EPA Registration & Tests
EPA Registration & Tests
CuVerro® alloys have been put through rigorous GLP (Good Laboratory Practices) testing by the EPA to evaluate their effectiveness in killing bacteria1 responsible for many hospital acquired infections (HAIs). The three GLP test protocols used to support EPA registration of antimicrobial copper alloys with public health claims and associated findings:
- Efficacy as a Sanitizer
CuVerro® surfaces kill bacteria1 within two hours, proving its efficacy as a sanitizer.
- Wear Test:
CuVerro® efficacy does not wear out or wear down over time and continues to help inhibit the buildup and growth of bacteria1 between routine cleaning and sanitizing steps.
- Repeated Contamination Test:
CuVerro® surfaces work continuously to kill more than 99% bacteria, 24 hours a day, even after repeated contamination.
These EPA tests used stainless steel as the control since it represents the most common material used in hospital and surgical settings. The data shows that copper efficacy significantly outperformed stainless steel in all three tests.
Public Health Claims
Based on EPA Registration, products made with CuVerro® can be marketed with the following public health claims:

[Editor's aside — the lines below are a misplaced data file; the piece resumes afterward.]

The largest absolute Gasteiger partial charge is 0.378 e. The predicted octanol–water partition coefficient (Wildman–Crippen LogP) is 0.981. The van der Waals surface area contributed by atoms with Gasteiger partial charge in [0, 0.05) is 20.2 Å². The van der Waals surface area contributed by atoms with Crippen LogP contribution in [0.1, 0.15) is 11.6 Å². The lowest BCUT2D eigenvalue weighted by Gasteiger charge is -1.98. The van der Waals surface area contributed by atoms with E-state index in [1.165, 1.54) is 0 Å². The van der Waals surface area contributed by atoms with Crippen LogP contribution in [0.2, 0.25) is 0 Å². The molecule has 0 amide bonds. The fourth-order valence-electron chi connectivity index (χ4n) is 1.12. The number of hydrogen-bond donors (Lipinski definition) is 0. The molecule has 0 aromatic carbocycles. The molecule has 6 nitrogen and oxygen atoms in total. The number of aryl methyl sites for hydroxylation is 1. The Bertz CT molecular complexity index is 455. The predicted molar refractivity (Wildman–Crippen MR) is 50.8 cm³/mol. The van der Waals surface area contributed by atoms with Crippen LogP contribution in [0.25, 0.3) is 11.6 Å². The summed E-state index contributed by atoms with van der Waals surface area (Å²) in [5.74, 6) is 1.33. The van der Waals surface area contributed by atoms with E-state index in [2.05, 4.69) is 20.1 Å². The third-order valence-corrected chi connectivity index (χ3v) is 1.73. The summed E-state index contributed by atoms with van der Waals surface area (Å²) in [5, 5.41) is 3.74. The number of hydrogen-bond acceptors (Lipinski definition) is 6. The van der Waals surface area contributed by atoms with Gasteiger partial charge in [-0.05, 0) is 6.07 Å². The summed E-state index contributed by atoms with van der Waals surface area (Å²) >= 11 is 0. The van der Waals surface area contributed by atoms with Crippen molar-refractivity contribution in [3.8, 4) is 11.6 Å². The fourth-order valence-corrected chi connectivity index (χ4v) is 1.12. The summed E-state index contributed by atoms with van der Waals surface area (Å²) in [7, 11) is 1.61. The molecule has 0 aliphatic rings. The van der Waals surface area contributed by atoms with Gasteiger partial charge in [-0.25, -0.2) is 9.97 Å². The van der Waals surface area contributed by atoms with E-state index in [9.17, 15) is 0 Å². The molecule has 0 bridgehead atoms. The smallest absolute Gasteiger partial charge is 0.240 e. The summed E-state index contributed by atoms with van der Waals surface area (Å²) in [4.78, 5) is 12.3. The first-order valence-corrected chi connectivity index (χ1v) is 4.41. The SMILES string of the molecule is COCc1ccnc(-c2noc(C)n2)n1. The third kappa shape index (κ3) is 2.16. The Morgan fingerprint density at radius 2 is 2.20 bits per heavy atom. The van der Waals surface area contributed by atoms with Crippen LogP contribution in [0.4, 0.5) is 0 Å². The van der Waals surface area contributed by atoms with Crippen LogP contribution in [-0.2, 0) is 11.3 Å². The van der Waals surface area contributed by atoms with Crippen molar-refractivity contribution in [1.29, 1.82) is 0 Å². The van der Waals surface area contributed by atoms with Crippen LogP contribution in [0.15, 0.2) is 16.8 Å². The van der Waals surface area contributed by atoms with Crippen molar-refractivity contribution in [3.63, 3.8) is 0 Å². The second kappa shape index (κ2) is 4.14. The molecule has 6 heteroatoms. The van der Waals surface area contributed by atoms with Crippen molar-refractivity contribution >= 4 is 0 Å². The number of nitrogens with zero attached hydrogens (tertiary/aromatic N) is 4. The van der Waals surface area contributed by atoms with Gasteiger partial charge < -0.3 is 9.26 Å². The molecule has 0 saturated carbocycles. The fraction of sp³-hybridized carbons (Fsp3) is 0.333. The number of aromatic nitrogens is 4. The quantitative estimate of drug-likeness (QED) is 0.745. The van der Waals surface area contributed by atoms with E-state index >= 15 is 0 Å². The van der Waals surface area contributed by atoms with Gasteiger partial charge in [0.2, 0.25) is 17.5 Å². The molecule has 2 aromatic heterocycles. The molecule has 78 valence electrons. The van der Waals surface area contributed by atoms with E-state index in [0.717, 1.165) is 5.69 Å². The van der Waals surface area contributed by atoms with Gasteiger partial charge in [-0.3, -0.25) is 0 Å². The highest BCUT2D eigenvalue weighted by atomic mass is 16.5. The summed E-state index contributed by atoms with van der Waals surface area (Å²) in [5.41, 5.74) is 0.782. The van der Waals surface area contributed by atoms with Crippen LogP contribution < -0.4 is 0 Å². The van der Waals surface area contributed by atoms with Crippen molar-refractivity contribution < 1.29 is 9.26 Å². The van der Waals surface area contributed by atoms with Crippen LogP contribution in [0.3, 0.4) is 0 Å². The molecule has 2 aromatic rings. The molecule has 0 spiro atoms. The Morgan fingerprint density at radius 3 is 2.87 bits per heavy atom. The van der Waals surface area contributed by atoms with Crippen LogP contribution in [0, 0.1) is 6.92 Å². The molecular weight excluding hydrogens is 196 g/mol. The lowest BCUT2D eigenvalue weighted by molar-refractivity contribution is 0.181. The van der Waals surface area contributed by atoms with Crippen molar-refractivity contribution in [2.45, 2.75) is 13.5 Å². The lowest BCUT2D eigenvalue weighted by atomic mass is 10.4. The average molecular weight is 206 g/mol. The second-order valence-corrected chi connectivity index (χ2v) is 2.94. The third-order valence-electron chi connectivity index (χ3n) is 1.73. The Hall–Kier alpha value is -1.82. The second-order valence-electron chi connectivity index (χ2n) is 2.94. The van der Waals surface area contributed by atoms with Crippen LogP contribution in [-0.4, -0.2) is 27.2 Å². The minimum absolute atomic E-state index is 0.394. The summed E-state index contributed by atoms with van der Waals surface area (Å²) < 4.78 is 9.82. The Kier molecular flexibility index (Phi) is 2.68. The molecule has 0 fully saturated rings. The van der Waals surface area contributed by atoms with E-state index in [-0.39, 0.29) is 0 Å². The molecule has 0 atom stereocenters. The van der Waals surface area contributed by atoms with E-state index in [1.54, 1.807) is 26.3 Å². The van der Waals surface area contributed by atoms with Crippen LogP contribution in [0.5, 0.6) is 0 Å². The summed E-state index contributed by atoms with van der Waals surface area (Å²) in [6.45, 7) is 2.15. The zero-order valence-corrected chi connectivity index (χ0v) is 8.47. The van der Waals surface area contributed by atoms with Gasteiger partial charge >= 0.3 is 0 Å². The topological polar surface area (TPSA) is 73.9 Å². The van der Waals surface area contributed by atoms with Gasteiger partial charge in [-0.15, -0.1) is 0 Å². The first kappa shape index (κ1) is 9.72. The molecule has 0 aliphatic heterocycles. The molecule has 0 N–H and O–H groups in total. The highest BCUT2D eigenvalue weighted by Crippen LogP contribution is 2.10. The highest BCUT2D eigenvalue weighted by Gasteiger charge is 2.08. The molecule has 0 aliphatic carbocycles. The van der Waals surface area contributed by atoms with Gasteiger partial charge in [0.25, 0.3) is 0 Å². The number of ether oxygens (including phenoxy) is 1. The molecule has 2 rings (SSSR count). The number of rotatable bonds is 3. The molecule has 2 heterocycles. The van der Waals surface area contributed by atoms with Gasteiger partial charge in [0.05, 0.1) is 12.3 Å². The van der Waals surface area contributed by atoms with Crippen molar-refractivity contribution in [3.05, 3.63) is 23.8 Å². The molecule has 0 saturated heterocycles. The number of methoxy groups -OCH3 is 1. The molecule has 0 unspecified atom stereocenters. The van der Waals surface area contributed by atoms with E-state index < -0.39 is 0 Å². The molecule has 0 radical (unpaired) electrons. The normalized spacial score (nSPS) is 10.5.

Laboratory testing has shown that when cleaned regularly, this surface:
- Continuously reduces bacterial1 contamination, achieving 99.9% reduction within two hours of exposure, when cleaned regularly.
- Kills greater than 99.9% of Gram-negative and Gram-positive bacteria1 within two hours of exposure.
- Delivers continuous and ongoing antibacterial1 action, remaining effective in killing greater than 99.9% of bacteria1 within two hours.
- Kills greater than 99.9% of bacteria1 within two hours, and continues to kill more than 99% of bacteria1 even after repeated contamination.
- Helps inhibit the buildup and growth of bacteria1 within two hours of exposure between routine cleaning and sanitizing steps.
CuVerro is proven effective against the following bacteria:
- E. coli O157:H7, a food-borne pathogen that has been associated with large-scale food recalls
- Methicillin-Resistant Staphylococcus aureus (MRSA), one of the most virulent strains of antiobic-resistant bacteria and a common culprit of hospital- and community-acquired infections
- Staphylococcus aureus, the most common of all bacterial staphylococcus (i.e. staph) infections that can cause life-threatening diseases, including pneumonia and menigitis
- Vancomycin-Resistant Enterococcus faecalis (VRE), an antibiotic-resistant organism responsible for 4% of all HAIs
- Enterobacter aerogenes, a pathogenic bacterium commonly found in hospitals that causes opportunistic skin infections and impacts other body tissues
- Pseudomonas aeruginsoa, a bacterium that infects the pulmonary tracts, urinary tracts, blood and skin of immunocompromised individuals
EPA Registration Approvals